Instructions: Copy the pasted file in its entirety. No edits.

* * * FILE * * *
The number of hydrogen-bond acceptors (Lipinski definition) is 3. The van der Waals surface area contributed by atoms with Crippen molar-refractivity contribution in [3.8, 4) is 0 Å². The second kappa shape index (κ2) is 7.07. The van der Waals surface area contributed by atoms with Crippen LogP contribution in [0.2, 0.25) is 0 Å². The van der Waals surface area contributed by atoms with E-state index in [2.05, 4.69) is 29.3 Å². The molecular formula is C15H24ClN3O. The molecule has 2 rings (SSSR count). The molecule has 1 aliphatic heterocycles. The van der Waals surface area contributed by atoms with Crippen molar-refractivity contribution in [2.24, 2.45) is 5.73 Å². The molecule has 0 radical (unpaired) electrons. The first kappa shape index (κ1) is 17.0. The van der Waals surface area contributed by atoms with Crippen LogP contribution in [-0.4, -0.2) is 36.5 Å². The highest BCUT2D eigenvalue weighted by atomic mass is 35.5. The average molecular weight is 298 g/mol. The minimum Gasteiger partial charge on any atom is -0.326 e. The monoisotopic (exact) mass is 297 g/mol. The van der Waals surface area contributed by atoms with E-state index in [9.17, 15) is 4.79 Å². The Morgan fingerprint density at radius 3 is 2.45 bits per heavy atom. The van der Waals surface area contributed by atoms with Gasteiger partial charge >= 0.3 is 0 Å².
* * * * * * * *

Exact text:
The number of hydrogen-bond acceptors (Lipinski definition) is 3. The van der Waals surface area contributed by atoms with Crippen molar-refractivity contribution in [3.8, 4) is 0 Å². The second kappa shape index (κ2) is 7.07. The van der Waals surface area contributed by atoms with Crippen LogP contribution in [0.2, 0.25) is 0 Å². The van der Waals surface area contributed by atoms with E-state index in [2.05, 4.69) is 29.3 Å². The molecular formula is C15H24ClN3O. The molecule has 2 rings (SSSR count). The molecule has 1 aliphatic heterocycles. The van der Waals surface area contributed by atoms with Crippen molar-refractivity contribution in [2.24, 2.45) is 5.73 Å². The molecule has 0 radical (unpaired) electrons. The first kappa shape index (κ1) is 17.0. The van der Waals surface area contributed by atoms with Crippen LogP contribution in [-0.4, -0.2) is 36.5 Å². The highest BCUT2D eigenvalue weighted by atomic mass is 35.5. The average molecular weight is 298 g/mol. The minimum Gasteiger partial charge on any atom is -0.326 e. The monoisotopic (exact) mass is 297 g/mol. The van der Waals surface area contributed by atoms with E-state index in [9.17, 15) is 4.79 Å². The Morgan fingerprint density at radius 3 is 2.45 bits per heavy atom. The van der Waals surface area contributed by atoms with Gasteiger partial charge >= 0.3 is 0 Å².